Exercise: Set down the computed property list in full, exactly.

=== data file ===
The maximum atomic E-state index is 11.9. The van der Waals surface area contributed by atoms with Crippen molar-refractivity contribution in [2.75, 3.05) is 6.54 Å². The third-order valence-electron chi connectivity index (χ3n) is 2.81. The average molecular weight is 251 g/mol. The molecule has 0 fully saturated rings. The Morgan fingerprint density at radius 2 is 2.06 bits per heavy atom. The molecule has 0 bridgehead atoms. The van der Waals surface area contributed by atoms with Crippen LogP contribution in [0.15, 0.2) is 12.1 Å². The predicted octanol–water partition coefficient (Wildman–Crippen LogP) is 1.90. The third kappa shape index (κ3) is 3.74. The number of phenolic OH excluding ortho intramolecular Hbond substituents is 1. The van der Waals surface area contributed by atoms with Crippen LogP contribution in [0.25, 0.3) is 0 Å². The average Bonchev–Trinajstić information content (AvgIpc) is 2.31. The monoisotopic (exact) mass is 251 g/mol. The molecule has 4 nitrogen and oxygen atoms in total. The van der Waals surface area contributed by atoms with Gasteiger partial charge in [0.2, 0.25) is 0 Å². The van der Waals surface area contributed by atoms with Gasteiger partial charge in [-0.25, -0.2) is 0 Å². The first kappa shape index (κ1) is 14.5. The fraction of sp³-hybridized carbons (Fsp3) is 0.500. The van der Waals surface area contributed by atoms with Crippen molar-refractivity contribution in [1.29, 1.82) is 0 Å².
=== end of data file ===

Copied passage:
The maximum atomic E-state index is 11.9. The van der Waals surface area contributed by atoms with Crippen molar-refractivity contribution in [2.75, 3.05) is 6.54 Å². The third-order valence-electron chi connectivity index (χ3n) is 2.81. The average molecular weight is 251 g/mol. The molecule has 0 fully saturated rings. The Morgan fingerprint density at radius 2 is 2.06 bits per heavy atom. The molecule has 0 bridgehead atoms. The van der Waals surface area contributed by atoms with Crippen LogP contribution in [0.15, 0.2) is 12.1 Å². The predicted octanol–water partition coefficient (Wildman–Crippen LogP) is 1.90. The third kappa shape index (κ3) is 3.74. The number of phenolic OH excluding ortho intramolecular Hbond substituents is 1. The van der Waals surface area contributed by atoms with Crippen LogP contribution in [0.25, 0.3) is 0 Å². The average Bonchev–Trinajstić information content (AvgIpc) is 2.31. The monoisotopic (exact) mass is 251 g/mol. The molecule has 4 nitrogen and oxygen atoms in total. The van der Waals surface area contributed by atoms with Gasteiger partial charge in [0.2, 0.25) is 0 Å². The van der Waals surface area contributed by atoms with Gasteiger partial charge in [-0.25, -0.2) is 0 Å². The first kappa shape index (κ1) is 14.5. The fraction of sp³-hybridized carbons (Fsp3) is 0.500. The van der Waals surface area contributed by atoms with Crippen molar-refractivity contribution in [1.29, 1.82) is 0 Å².